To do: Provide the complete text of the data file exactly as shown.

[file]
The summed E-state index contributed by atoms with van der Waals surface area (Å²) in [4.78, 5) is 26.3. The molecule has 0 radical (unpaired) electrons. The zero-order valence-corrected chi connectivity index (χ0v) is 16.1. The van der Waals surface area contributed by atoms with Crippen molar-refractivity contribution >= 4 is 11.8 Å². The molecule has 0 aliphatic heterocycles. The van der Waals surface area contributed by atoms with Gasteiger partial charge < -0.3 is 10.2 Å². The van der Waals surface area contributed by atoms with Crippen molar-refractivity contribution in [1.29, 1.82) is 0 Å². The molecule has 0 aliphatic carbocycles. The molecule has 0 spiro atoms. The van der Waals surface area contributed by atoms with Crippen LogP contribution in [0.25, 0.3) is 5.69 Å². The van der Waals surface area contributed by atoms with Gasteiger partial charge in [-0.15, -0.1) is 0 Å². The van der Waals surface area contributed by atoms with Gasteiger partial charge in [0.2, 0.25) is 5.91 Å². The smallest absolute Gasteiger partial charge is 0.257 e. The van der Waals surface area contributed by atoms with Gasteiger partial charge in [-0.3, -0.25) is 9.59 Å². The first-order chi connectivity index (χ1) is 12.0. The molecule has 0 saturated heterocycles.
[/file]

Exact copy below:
The summed E-state index contributed by atoms with van der Waals surface area (Å²) in [4.78, 5) is 26.3. The molecule has 0 radical (unpaired) electrons. The zero-order valence-corrected chi connectivity index (χ0v) is 16.1. The van der Waals surface area contributed by atoms with Crippen molar-refractivity contribution >= 4 is 11.8 Å². The molecule has 0 aliphatic heterocycles. The van der Waals surface area contributed by atoms with Gasteiger partial charge < -0.3 is 10.2 Å². The van der Waals surface area contributed by atoms with Crippen molar-refractivity contribution in [1.29, 1.82) is 0 Å². The molecule has 0 aliphatic carbocycles. The molecule has 0 spiro atoms. The van der Waals surface area contributed by atoms with Crippen LogP contribution in [0.25, 0.3) is 5.69 Å². The van der Waals surface area contributed by atoms with Gasteiger partial charge in [-0.15, -0.1) is 0 Å². The van der Waals surface area contributed by atoms with Gasteiger partial charge in [0.2, 0.25) is 5.91 Å². The smallest absolute Gasteiger partial charge is 0.257 e. The van der Waals surface area contributed by atoms with Gasteiger partial charge in [-0.3, -0.25) is 9.59 Å². The first-order chi connectivity index (χ1) is 12.0. The molecule has 0 saturated heterocycles.